# [r-t] Methods [was Grandsire/New Grandsire, etc]

edward martin edward.w.martin at gmail.com
Wed Jul 23 12:08:49 UTC 2008

```2008/7/23 King, Peter R <peter.king at imperial.ac.uk>:

> To be pedantic I would say that we actually ring rows (or permutations or
> whatever) and the changes are what take us from one row to another. so I
> would take the view of defining what we mean by a "legitimate" row. I think
> a sensible definition is any permutation on the n bells being rung which
> includes all the bells striking independently of each other. So you cannot
> omit a bell from a row, you cannot repeat any bell in a row

So this would exclude Alan Winter's .'Cylindrical'. Incidentally he
introduced this to ringers at Washington DC National Cathedral quite a few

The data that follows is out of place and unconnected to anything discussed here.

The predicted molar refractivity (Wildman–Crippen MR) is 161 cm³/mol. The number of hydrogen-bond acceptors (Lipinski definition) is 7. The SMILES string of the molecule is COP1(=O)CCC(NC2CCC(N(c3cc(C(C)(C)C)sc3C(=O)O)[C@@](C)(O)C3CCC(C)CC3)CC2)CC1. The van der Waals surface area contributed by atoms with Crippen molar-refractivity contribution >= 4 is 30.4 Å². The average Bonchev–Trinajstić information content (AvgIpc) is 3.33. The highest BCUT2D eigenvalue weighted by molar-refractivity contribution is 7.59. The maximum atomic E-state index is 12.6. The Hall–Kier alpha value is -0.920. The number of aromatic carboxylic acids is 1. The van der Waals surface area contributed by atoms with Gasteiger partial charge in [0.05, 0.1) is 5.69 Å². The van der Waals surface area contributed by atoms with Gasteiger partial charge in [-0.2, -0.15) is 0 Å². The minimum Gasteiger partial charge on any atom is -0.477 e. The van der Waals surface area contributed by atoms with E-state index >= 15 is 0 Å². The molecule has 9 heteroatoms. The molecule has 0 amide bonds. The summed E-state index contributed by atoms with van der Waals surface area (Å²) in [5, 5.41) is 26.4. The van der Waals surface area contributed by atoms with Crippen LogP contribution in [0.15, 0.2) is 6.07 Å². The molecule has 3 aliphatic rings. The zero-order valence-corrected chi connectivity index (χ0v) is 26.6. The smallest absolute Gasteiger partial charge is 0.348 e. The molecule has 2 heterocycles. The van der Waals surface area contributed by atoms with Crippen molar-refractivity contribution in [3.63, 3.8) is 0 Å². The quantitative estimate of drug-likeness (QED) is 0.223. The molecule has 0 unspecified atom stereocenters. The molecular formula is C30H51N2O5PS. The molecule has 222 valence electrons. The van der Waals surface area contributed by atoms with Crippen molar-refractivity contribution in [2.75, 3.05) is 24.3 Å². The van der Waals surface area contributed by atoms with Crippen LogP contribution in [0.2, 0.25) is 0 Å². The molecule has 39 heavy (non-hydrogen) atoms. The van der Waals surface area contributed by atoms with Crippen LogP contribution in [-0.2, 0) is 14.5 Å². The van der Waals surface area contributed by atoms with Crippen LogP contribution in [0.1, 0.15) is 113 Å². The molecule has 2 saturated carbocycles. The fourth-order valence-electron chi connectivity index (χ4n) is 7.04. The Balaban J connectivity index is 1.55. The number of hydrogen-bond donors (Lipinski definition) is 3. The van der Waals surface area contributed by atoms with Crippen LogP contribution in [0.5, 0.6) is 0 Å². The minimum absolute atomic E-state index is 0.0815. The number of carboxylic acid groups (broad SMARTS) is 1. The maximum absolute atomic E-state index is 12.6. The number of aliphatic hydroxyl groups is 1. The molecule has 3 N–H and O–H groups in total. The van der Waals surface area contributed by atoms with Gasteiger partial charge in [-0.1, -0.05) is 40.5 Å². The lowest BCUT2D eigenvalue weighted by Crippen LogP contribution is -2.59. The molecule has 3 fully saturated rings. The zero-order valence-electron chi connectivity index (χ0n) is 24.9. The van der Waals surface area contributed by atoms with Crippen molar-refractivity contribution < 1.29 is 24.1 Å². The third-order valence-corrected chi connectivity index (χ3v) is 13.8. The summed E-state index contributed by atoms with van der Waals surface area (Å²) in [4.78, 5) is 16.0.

years ago and we rang it a bit. My wife gave it the name after realizing
that you could write the changes around a can or cylinder. It was an odd
sensation hunting through bells sometimes at the opposite stroke.

>
> snip

>  It does seem that the problem arises from trying to retro-fit these
> historical anomalies into modern conceptions. The cleanest thing would be
> simply to accept that there will be these historical anomalies but to keep
> modern definitions as flexible as possible to allow them. Although not
> mathematically perfect I think a good starting point is what a method feels
> like to ring, call and compose for. So Grandsire is completely different in
> all these respects from plain bob, for which, allegedly, it is the odd bell
> extension.
>
>

> I agree. But it is ironic that what we now call Bob Minor was in fact
> originally obtained by applying Reverse Grandsire Doubles to the 'working
> bells'. every time the treble was at lead in blocks of plain hunting
>

Eddie Martin
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